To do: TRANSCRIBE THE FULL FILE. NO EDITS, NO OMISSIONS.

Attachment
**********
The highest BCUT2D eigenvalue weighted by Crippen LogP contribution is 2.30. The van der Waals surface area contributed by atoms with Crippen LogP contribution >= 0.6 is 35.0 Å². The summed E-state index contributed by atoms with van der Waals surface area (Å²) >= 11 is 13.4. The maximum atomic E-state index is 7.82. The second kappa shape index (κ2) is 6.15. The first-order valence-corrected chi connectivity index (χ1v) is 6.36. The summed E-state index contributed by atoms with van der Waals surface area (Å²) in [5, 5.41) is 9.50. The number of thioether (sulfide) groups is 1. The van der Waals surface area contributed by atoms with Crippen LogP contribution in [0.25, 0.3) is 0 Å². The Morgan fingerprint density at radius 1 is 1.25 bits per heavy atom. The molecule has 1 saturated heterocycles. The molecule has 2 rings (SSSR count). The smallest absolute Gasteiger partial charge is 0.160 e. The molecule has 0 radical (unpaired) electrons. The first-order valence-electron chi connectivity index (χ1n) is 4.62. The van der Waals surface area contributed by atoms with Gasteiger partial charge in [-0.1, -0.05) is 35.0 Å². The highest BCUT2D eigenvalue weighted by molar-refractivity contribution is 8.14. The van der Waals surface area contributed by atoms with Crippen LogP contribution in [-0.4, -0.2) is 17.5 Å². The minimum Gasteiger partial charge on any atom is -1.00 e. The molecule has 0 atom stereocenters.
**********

The highest BCUT2D eigenvalue weighted by Crippen LogP contribution is 2.30. The van der Waals surface area contributed by atoms with Crippen LogP contribution >= 0.6 is 35.0 Å². The summed E-state index contributed by atoms with van der Waals surface area (Å²) >= 11 is 13.4. The maximum atomic E-state index is 7.82. The second kappa shape index (κ2) is 6.15. The first-order valence-corrected chi connectivity index (χ1v) is 6.36. The summed E-state index contributed by atoms with van der Waals surface area (Å²) in [5, 5.41) is 9.50. The number of thioether (sulfide) groups is 1. The van der Waals surface area contributed by atoms with Crippen LogP contribution in [0.25, 0.3) is 0 Å². The Morgan fingerprint density at radius 1 is 1.25 bits per heavy atom. The molecule has 1 saturated heterocycles. The molecule has 2 rings (SSSR count). The smallest absolute Gasteiger partial charge is 0.160 e. The molecule has 0 radical (unpaired) electrons. The first-order valence-electron chi connectivity index (χ1n) is 4.62. The van der Waals surface area contributed by atoms with Gasteiger partial charge in [-0.1, -0.05) is 35.0 Å². The highest BCUT2D eigenvalue weighted by molar-refractivity contribution is 8.14. The van der Waals surface area contributed by atoms with Crippen LogP contribution in [-0.4, -0.2) is 17.5 Å². The minimum Gasteiger partial charge on any atom is -1.00 e. The molecule has 0 atom stereocenters.